N2 - Objective: Age-related loss of muscle mass and function can be attenuated in rodents with life-long voluntary wheel running with moderate resistance. The present study assessed if sarcopenia could be counteracted with ten weeks high intensity training. Method: Old (22–23 months) and middle-aged (11 months) mice were divided into three physical activity groups: Ten weeks of voluntary running in wheels with high (HR) or low resistance (LR), or no running wheel (SED). The wheel resistance was 0.5–1.5 g in the LR group and progressed from 5 g to 10 g in the HR group. Six, 8 and 5 old and 8, 9 and 9 middle-aged mice of the SED, LR and HR groups, respectively, were included in the analysis. Wheel activity was monitored throughout the intervention. Muscle mass of the tibialis anterior, gastrocnemius, soleus and plantaris muscles were measured post-mortem. Fiber type distribution and myofiber cross sectional areal (CSA) were quantified in the gastrocnemius and soleus muscles as well as total number of fibers in the soleus muscle. Results: In the SED, the mass of all individual muscles was reduced in the old vs middle-aged (P < 0.001). In the training groups, the old mice ran significantly less, slower and for shorter bouts than the middle-aged throughout the intervention (P < 0.05). HR running increased the gastrocnemius and soleus muscle mass by 6% and 18% respectively in the old compared to SED. Fiber CSA was significantly reduced in the old SED mice, whereas fiber CSA in the old HR gastrocnemius and soleus muscles was comparable to the SED middle-aged. Fiber type shifted from 2b towards 2a in the gastrocnemius muscle of the trained old mice. HR running was more efficient than LR in maintaining muscle mass and myofiber size, and in shifting fiber types. In the middle-aged mice, similar effects were found, but less pronounced. Interestingly, fiber CSA was unaffected by running in the middle-aged. Conclusion: Ten weeks of HR running had a positive effect on muscle mass and morphology in both middle-aged and old mice. The old HR fiber CSA was greater than in old SED and comparable to the middle-aged, and the fibers shifted to a more oxidative composition (2b → 2a). Albeit less pronounced, similar training effects were observed in the middle-aged mice despite running faster and longer than the old.

AB - Objective: Age-related loss of muscle mass and function can be attenuated in rodents with life-long voluntary wheel running with moderate resistance. The present study assessed if sarcopenia could be counteracted with ten weeks high intensity training. Method: Old (22–23 months) and middle-aged (11 months) mice were divided into three physical activity groups: Ten weeks of voluntary running in wheels with high (HR) or low resistance (LR), or no running wheel (SED). The wheel resistance was 0.5–1.5 g in the LR group and progressed from 5 g to 10 g in the HR group. Six, 8 and 5 old and 8, 9 and 9 middle-aged mice of the SED, LR and HR groups, respectively, were included in the analysis. Wheel activity was monitored throughout the intervention. Muscle mass of the tibialis anterior, gastrocnemius, soleus and plantaris muscles were measured post-mortem. Fiber type distribution and myofiber cross sectional areal (CSA) were quantified in the gastrocnemius and soleus muscles as well as total number of fibers in the soleus muscle. Results: In the SED, the mass of all individual muscles was reduced in the old vs middle-aged (P < 0.001). In the training groups, the old mice ran significantly less, slower and for shorter bouts than the middle-aged throughout the intervention (P < 0.05). HR running increased the gastrocnemius and soleus muscle mass by 6% and 18% respectively in the old compared to SED. Fiber CSA was significantly reduced in the old SED mice, whereas fiber CSA in the old HR gastrocnemius and soleus muscles was comparable to the SED middle-aged. Fiber type shifted from 2b towards 2a in the gastrocnemius muscle of the trained old mice. HR running was more efficient than LR in maintaining muscle mass and myofiber size, and in shifting fiber types. In the middle-aged mice, similar effects were found, but less pronounced. Interestingly, fiber CSA was unaffected by running in the middle-aged. Conclusion: Ten weeks of HR running had a positive effect on muscle mass and morphology in both middle-aged and old mice. The old HR fiber CSA was greater than in old SED and comparable to the middle-aged, and the fibers shifted to a more oxidative composition (2b → 2a). Albeit less pronounced, similar training effects were observed in the middle-aged mice despite running faster and longer than the old.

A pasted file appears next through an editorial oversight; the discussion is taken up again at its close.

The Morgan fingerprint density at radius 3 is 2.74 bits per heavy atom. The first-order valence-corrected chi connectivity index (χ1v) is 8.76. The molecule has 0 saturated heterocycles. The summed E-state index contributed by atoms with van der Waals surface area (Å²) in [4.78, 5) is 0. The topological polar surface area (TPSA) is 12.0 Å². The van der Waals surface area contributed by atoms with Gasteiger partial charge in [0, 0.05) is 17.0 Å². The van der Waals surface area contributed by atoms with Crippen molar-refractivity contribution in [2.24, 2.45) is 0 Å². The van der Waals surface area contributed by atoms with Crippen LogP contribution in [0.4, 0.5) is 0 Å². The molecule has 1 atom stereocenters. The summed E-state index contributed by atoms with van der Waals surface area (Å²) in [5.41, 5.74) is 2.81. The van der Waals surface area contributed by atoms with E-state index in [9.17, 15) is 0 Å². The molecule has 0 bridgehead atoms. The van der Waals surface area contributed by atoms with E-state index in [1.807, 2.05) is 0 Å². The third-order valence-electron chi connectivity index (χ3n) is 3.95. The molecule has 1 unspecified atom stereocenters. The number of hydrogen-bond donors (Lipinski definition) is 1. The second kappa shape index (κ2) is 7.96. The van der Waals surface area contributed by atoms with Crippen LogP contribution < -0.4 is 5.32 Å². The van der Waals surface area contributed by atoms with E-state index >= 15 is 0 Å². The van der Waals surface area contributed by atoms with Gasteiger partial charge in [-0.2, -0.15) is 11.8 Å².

KW - Aging

KW - Exercise

KW - Mouse model

KW - Muscle morphology

KW - Skeletal muscle

KW - Training

UR - http://www.scopus.com/inward/record.url?scp=85097109045&partnerID=8YFLogxK

U2 - 10.1016/j.exger.2020.111150

DO - 10.1016/j.exger.2020.111150

M3 - Journal article

C2 - 33181317

VL - 143

SP - 111150

JO - Experimental Gerontology

JF - Experimental Gerontology

SN - 0531-5565

M1 - 111150

ER -

ID: 61626413